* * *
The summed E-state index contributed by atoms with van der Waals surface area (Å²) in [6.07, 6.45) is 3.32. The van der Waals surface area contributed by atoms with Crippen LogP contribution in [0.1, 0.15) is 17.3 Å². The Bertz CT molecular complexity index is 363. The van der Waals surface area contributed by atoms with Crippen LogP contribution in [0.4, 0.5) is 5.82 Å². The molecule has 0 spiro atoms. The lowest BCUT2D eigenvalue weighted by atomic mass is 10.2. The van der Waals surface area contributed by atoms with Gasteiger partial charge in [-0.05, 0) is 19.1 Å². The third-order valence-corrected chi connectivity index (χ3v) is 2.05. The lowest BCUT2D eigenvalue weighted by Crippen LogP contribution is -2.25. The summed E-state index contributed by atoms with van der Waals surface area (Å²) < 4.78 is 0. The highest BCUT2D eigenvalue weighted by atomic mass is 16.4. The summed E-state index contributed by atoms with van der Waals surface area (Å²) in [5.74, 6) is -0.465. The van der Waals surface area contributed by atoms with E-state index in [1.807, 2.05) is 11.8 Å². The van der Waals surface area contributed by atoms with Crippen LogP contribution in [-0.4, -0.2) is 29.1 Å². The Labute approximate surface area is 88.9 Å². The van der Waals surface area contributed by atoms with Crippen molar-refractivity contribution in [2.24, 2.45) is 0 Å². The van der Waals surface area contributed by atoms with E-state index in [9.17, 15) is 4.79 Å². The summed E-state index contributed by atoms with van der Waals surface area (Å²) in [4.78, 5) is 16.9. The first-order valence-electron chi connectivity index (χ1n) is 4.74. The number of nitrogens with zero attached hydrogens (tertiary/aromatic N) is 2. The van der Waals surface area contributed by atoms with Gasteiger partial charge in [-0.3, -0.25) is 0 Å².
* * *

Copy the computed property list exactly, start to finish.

The summed E-state index contributed by atoms with van der Waals surface area (Å²) in [6.07, 6.45) is 3.32. The van der Waals surface area contributed by atoms with Crippen LogP contribution in [0.1, 0.15) is 17.3 Å². The Bertz CT molecular complexity index is 363. The van der Waals surface area contributed by atoms with Crippen LogP contribution in [0.4, 0.5) is 5.82 Å². The molecule has 0 spiro atoms. The lowest BCUT2D eigenvalue weighted by atomic mass is 10.2. The van der Waals surface area contributed by atoms with Gasteiger partial charge in [-0.05, 0) is 19.1 Å². The third-order valence-corrected chi connectivity index (χ3v) is 2.05. The lowest BCUT2D eigenvalue weighted by Crippen LogP contribution is -2.25. The summed E-state index contributed by atoms with van der Waals surface area (Å²) < 4.78 is 0. The highest BCUT2D eigenvalue weighted by atomic mass is 16.4. The summed E-state index contributed by atoms with van der Waals surface area (Å²) in [5.74, 6) is -0.465. The van der Waals surface area contributed by atoms with E-state index in [1.807, 2.05) is 11.8 Å². The van der Waals surface area contributed by atoms with Crippen LogP contribution in [-0.4, -0.2) is 29.1 Å². The Labute approximate surface area is 88.9 Å². The van der Waals surface area contributed by atoms with Crippen molar-refractivity contribution in [2.24, 2.45) is 0 Å². The van der Waals surface area contributed by atoms with E-state index in [9.17, 15) is 4.79 Å². The summed E-state index contributed by atoms with van der Waals surface area (Å²) in [4.78, 5) is 16.9. The first-order valence-electron chi connectivity index (χ1n) is 4.74. The number of nitrogens with zero attached hydrogens (tertiary/aromatic N) is 2. The van der Waals surface area contributed by atoms with Gasteiger partial charge in [-0.3, -0.25) is 0 Å².